Posted Workers: 6 Things To Remember For Compliance
Business travel is picking up again. This is good for companies but it also means headaches and complexities for managing travel compliance. It’s even trickier now with constantly shifting border restrictions relating to COVID-19, on top of longstanding regulations related to Posted Workers.
So, let us remind you about the EU Posted Worker Directive rules, what they mean for your business, and how the right technology can help you navigate the welcome return of business travel opportunities.
First, what is a Posted Worker?
A Posted Worker is an employee who is sent by their employer with the intention to work in a European country for a short period of time. The emphasis on short term is not solely based on a duration, but also the purpose of activity and whether the Posted Worker is providing a service in the host country.
Here are the top issues to remember about Posted Workers and complying with the Directive:
- Rights. Posted Workers acquire the rights of workers in the host country automatically, including minimum wage, gender equality, temporary job protection, discrimination, protection, vacation time and health and safety.
- Scope. Posted work legislation applies to all workers moving within the European Union, the European Economic Area and Switzerland.
- The aim of the Posted Worker Directive is to implement a fair and equitable treatment of employees by preventing social dumping – when employers attempt to use cheaper labor than that available in the country where their service is being provided.
- Enforcement. If a company fails to comply with the directive, both the local and foreign company could be subject to fines, or even be blacklisted. Trade unions or parties that protect the rights of workers are also encouraged to file. If an employer continually fails in filing registration for a Posted Worker, the country can issue a short-term ban to refuse entry.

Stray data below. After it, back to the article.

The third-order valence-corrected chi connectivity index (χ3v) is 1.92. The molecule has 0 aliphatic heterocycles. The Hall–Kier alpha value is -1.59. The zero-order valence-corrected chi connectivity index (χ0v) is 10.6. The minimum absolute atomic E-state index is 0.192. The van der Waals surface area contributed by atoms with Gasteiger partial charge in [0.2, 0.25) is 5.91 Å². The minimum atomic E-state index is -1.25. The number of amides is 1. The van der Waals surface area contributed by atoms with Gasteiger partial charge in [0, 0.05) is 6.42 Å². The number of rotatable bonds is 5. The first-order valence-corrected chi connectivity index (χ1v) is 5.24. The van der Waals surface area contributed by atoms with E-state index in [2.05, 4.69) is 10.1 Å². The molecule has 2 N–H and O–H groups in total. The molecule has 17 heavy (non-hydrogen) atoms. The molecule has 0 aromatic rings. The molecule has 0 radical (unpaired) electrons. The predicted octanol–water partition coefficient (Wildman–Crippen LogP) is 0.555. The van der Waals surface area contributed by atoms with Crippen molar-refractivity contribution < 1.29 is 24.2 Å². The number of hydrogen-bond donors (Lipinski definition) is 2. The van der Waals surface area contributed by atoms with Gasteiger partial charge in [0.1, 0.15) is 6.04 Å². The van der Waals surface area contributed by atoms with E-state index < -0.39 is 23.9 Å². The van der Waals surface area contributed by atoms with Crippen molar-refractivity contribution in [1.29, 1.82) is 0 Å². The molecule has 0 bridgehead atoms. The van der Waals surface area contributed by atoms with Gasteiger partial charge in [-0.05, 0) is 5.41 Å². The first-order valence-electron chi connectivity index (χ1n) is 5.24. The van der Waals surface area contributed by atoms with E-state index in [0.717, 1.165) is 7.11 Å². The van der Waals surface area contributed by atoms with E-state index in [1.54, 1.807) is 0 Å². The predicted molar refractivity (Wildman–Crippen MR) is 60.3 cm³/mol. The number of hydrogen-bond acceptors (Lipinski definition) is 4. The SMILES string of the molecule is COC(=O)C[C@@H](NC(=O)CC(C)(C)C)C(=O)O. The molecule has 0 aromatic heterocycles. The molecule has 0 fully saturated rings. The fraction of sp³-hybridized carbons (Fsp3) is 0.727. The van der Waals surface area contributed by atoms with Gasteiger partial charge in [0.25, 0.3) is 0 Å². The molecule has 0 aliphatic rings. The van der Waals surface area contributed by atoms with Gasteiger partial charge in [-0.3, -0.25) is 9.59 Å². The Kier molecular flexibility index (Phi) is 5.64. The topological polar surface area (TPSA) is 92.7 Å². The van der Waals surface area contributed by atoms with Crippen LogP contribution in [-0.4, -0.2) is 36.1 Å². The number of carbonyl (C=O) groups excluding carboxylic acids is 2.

- Fines. Countries such as Switzerland are also naming and shaming employees that fail to follow the directive and issuing sanctions if businesses are profiting as a result of not complying, with fines up to 1,000,000 CHF and seizure of unlawful profit and assets.
- Not all business travelers are Posted Workers. But each country applies the Posted Worker Directive according to their own legislation, and registration requirements vary widely. Even after determining whether a registration is required, each country has their own way of submitting details, ranging from online forms to posting paper forms. It can be a heavy administrative burden. A company offering its services across the EU must be aware of 27 different sets of rules to define whether a worker should be designated a Posted Worker and how to comply with each country’s requirements.
How To Stay Compliant
Compliance is trickier and stickier post-pandemic, so having the right technology in place is more important and urgent than ever. Recovery and the future revenues of many businesses will, at least in part, depend on the performance of their mobility programs over the coming months and years.
Equus PinPoint Posted Workers gives you unrivaled automation, data collection, tracking and reporting functions in the Posted Worker sphere. The Pinpoint Posted Worker product can even provide completed posting registrations quickly and efficiently.
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